KIGALI, June 1 (Reuters) - The international community has heaped praise on Rwanda for its rapid socio-economic recovery after the trauma of genocide 16 years ago, its stability and its bold vision to become a middle-income country by 2020.
But while the World Bank may have voted Rwanda the most improved business reformer globally, rifts within the ruling elite and regional insecurity threaten the investment climate.
Here are some of the risk factors:
Foreign diplomats and sources close to the government say deepening rifts within the ruling Rwanda Patriotic Front (RPF) risk undermining the the nation’s stability.
Regional analysts say parts of the banking, tea plantation, coffee, tobacco and mineral exporting businesses are now in the hands of people close to Kagame and the RPF elite.
Political analysts say the divisions are partly connected to the privatisation of government and party assets into the hands of President Paul Kagame and his inner circle.
The Rwanda Development Board denied any government assets had been sold off to the RPF elite.
Meanwhile, Kagame’s war on graft has seen former political associates locked up.
The arrest of two senior army officials in April, following a dramatic reshuffle of the military hierarchy, underscored the tensions and erosion of trust at the top. Analysts say the generals’ detention — one for abuse of office, the other for immoral conduct — is part of a crackdown on critics of Kagame’s centralisation of party financing and political power.
Diplomatic sources say the arrest of Congolese Tutsi rebel Laurent Nkunda has also fuelled tensions within the ruling elite. A U.N. panel of experts reported in 2008 that the RPF had supported Nkunda’s rebel war in easten Congo.
What to watch:
— Rwandans will vote in an August 9 presidential poll which Kagame is widely tipped to win [ID:nnLDE64A2J7].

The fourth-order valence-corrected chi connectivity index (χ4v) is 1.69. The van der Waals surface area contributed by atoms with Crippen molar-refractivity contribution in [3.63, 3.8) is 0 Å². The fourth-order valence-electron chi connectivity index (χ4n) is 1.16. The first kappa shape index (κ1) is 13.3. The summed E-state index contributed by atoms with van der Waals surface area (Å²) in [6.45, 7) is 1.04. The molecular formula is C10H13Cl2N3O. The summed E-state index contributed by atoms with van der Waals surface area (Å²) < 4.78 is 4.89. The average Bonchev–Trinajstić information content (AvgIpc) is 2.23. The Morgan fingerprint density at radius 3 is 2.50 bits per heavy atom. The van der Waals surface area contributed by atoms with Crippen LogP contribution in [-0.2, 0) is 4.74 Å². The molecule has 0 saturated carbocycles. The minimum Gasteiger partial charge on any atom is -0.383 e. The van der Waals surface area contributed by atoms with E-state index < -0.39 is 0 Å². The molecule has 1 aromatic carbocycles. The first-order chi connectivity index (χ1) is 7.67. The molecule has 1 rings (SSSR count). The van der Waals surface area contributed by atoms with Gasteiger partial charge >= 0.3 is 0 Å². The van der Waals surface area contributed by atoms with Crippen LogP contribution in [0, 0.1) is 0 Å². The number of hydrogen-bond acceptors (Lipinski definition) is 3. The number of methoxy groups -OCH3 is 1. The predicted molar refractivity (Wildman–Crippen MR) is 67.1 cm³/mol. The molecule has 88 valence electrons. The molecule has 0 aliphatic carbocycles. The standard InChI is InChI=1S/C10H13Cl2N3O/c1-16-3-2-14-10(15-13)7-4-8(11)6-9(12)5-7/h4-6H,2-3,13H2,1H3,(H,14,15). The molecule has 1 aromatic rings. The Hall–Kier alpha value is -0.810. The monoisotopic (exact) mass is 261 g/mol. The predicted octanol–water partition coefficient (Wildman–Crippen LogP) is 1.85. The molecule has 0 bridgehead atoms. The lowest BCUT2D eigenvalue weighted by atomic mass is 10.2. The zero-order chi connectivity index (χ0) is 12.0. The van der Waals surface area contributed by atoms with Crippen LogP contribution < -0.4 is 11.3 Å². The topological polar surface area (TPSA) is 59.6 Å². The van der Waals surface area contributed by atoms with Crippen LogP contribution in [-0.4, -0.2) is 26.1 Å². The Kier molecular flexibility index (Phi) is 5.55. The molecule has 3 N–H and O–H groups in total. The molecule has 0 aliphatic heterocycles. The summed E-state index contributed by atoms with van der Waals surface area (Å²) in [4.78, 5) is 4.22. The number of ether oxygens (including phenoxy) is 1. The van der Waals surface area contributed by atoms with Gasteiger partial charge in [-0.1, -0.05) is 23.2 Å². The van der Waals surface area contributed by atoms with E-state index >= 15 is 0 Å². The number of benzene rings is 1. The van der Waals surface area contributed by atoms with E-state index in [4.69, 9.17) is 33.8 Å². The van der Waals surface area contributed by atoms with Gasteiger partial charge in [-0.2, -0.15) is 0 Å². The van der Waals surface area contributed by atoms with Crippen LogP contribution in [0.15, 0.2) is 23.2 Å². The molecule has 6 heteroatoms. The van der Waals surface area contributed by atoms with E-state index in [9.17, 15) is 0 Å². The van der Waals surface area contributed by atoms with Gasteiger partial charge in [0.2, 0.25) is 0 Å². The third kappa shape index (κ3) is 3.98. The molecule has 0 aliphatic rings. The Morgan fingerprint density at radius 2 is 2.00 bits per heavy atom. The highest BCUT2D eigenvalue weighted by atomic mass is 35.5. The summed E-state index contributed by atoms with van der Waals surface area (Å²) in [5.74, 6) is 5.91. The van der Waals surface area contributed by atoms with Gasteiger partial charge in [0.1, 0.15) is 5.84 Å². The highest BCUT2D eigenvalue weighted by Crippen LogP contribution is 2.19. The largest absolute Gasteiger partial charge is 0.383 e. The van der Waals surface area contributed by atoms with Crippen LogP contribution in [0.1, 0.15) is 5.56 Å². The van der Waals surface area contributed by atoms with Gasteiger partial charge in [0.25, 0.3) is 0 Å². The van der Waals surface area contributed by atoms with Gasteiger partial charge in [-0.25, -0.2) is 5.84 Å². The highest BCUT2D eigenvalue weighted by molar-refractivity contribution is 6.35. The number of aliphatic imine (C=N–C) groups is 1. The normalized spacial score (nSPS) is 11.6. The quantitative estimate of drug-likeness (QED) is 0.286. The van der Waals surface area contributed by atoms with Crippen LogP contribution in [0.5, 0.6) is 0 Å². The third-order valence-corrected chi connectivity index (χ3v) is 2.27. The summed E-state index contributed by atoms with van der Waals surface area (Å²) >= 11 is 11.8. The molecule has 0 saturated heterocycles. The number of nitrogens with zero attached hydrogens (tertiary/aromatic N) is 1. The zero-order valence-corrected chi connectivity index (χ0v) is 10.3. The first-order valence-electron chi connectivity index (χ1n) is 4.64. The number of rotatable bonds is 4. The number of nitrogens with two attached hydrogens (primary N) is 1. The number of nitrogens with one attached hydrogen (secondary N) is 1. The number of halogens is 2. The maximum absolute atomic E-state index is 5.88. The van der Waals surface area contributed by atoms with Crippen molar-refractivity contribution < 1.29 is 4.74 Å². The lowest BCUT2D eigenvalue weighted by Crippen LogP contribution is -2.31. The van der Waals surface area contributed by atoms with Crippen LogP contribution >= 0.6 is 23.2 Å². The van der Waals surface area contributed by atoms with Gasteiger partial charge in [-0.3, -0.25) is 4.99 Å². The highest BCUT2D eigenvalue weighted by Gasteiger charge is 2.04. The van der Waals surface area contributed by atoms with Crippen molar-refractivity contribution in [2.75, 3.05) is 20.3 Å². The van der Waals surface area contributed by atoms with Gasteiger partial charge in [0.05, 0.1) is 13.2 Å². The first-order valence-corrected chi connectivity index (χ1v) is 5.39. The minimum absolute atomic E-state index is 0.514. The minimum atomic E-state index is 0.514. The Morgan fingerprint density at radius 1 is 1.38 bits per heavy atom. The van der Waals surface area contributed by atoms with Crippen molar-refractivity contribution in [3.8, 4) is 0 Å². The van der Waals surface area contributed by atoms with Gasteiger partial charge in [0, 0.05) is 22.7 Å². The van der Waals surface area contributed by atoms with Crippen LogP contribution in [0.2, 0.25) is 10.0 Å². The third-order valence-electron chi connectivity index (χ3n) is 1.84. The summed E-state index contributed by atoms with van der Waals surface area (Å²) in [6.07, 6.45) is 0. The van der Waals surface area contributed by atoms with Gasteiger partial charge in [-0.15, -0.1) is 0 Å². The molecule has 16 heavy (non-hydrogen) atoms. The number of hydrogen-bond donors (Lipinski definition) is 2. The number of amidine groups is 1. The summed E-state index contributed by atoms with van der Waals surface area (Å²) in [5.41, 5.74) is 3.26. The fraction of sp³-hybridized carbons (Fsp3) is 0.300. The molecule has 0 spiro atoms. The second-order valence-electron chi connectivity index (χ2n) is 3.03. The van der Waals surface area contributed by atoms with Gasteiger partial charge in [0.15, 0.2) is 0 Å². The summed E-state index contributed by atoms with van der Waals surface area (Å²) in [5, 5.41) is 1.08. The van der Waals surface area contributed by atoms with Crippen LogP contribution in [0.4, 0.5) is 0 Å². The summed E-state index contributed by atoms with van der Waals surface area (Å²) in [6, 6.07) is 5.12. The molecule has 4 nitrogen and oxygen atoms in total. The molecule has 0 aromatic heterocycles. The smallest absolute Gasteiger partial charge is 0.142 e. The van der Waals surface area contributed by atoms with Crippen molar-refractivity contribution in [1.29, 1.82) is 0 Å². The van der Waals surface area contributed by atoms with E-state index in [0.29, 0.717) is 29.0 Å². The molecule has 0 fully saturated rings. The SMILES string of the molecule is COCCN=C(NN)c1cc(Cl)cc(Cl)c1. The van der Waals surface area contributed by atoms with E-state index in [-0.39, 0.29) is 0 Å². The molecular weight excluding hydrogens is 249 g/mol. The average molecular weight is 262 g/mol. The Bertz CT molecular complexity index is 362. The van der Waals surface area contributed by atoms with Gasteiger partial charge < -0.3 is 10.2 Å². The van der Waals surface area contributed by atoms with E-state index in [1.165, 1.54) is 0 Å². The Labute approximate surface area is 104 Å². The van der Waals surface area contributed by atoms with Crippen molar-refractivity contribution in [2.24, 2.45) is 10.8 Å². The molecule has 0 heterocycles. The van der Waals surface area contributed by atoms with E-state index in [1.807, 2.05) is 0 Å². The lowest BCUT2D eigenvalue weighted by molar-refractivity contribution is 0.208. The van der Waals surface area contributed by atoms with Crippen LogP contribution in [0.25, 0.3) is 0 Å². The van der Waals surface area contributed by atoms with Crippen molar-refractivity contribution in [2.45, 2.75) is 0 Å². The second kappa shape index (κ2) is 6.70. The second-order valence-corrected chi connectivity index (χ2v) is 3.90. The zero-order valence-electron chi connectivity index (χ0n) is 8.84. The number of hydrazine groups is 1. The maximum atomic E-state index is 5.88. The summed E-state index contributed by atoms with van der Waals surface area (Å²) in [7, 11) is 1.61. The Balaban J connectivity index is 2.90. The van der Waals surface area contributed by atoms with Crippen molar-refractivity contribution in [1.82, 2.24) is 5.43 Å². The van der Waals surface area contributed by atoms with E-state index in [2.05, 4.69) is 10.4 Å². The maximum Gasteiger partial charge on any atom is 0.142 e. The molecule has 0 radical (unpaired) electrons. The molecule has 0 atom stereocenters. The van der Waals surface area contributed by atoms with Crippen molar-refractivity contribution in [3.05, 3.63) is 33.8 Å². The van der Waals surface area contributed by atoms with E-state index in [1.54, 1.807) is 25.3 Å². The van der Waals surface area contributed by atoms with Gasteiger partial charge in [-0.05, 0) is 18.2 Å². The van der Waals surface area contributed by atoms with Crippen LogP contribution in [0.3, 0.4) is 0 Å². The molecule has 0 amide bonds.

Security has been tightened in Kigali in the last four months with armed patrols in the city at night. Diplomats forecast a largely peaceful ballot which is unlikey to affect Rwanda’s investment climate.
— Rwanda’s seizure of Nkunda last year heralded a new era in relations between the tiny central African nation and its giant neighbour. For years the two accused each other of backing the other’s rebel factions. What happens to Nkunda could still influence the extent to which relations thaw. Congo wants him extradited for war crimes and treason but analysts say Rwanda would be reluctant to let him go, fearful of what Nkunda might divulge about his relationship with Kagame’s administration.
— Further grenade attacks across the country. One person was killed and dozens wounded in Kigali in May in the latest of a series of mysterious attacks. Kagame’s administration has linked them to a former army chief in exile who has denied any involvement. More attacks risk tarnishing Rwanda’s stable and secure image and deterring tourists. Tourism has become the country’s largest source of foreign exchange earnings, generating $175 million in 2009.
Kagame has been widely applauded by donor nations for establishing stability and completely rebuilding the country after a genocide in 1994 killed more than 800,000 ethnic Tutsis and moderate Hutus. He has also set out an ambitious roadmap to transform the nation of around 10 million people into an IT hub and middle income nation.
But his critics accuse him of being authoritarian and stamping on press freedoms and argue social cohesion and development have come at the expense of free speech. Rights groups say there has been a crackdown on critical media and increasingly vocal opposition parties.
Donors say Kagame’s strong leadership and desire to bring in foreign investment makes for quick decision-making and efficient use of aid, although nepotism remains an issue. There are concerns, however, that brewing resentment among the opposition, elements of the political elite and parts of the population could foster political instability further down the line.
What to watch:
— The muzzling of private media critical of Kagame. In April, two private local-language newspapers were suspended for insulting the head of state and inciting unrest. The government says the ban, which runs until after August’s presidential election, was not politically motivated. Media watchdogs called it a veiled attempt at censorship. [ID:nLDE63D28I]